Going back to 6th century Athens, the tyrant Peisistratos seized power, using it against the aristocracy. He appears to have had the ability tı converse with the lower class Athenians and is treated with some respect by ancient writers, who usually leaned towards the aristocratic in politics. There is a case for saying that he forced through political and social changes which allowed the flourishing of democracy and individual liberty in 5th century Athens. Peisistratus is perhaps relevant to Sophocles’s play, it is at least worth thinking about how that might work.  The dominating figure of 5th century Athenian democracy, Pericles is also worth thinking about here, and scholars have done so. Pericles died in a plague in the city of Athens during the Peloponnesian War with Sparta, which does suggest a possible parallel with Oedipus who experiences plague in Thebes. He does not die of the plague, but his attempt to end it, by looking for the murderer of King Laius ends in self-blinding and exile, when he realises that he murdered Laius, that Laius was his father, and that he has married his own mother. None of these horrors apply to Pericles, but he was a kind of elected king.

Unlike the more traditional form of elected king who was appointed for life, Pericles had to stand for his office (of military commander in theory, political leader in practice) every year. Nevertheless he could be taken as a king-tyrant like figure in his power. That his power rested on his personal abilities and public charisma makes him like the tyrant in the meaning of the man who seizes power, the term is also applied to the descendants of such a person who hold power after him, or more traditionally established kings who behave badly. Pericles was in some ways like Oedipus, as the seeker of knowledge. He had a very educated (and aristocratic) background, his friends included the philosopher Anaxagoras, and his power rested on his intelligence, as part of his general force of personality. Oedipus came to power in Thebes, as an apparent foreigner, because he overcame the riddling sphinx, and is then destroyed by the search for knowledge of who killed Laius.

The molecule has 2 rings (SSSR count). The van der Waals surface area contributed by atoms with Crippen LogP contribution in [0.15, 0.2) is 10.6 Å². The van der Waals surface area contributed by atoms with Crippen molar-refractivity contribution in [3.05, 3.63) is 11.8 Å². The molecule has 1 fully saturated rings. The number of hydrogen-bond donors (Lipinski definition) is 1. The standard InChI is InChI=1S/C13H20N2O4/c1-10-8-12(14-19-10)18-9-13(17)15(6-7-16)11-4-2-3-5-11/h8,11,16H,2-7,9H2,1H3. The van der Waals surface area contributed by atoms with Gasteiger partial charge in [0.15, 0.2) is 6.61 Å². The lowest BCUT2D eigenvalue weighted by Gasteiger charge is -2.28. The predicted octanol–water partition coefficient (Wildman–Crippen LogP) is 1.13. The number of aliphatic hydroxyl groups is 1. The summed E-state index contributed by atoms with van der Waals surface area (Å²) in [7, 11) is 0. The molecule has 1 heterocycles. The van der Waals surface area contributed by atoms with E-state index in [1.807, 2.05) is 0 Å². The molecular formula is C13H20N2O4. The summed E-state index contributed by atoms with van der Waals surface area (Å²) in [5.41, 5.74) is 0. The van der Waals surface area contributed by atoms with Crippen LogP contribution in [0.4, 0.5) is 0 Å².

After a rather long detour through possible personal and political references in Oedipus Tyrannus, we should consider the play, which amongst other things is concerned with what kind of ruler Oedipus was. The presentation switched between the leader who listens to the people and is their representative in the opening of the play to the paranoiac tyrant who thinks the Prophet Tiresias is conspiring with Oedipus’ brother in law Creon to overthrow him. Oedipus is even identified as a tyrant by the chorus during these conflicts. He threatens torture and cannot listen to inconvenient opinions without accusations of sedition. When he does fall Creon does become king, and himself seems a bit of a tyrant, ordering Oedipus to hurry up towards his exile and ordering him to leave his children behind. Oedipus has become revealed as something monstrous, an anti-human who cannot live in the city. That status comes from being the exile who was offered a throne he did not inherit, and who found himself to be a native who had the right of inheritance to the throne. That discovery can only come with the knowledge that condemns him to be an outcast monster. In the opening scene, the Thebans are identified by Oedipus as descendants of Cadmus, not knowing that he is one of them. That already introduces the theme of incest, it is the city where every generation has intermarried, reflecting the general greek unwillingness to accept foreigners as citizens, or even the children of marriage between a foreigner and a citizen. The right of inheritance self-destructs in the play, through the outsider discovering he is legitimate heir, which brings the whole idea of kingship into question. All notions of political authority and citizenship disintegrate, more so than the ending in which power has passed smoothly to Creon suggests.

Law over Legislation: The Ambiguities of Law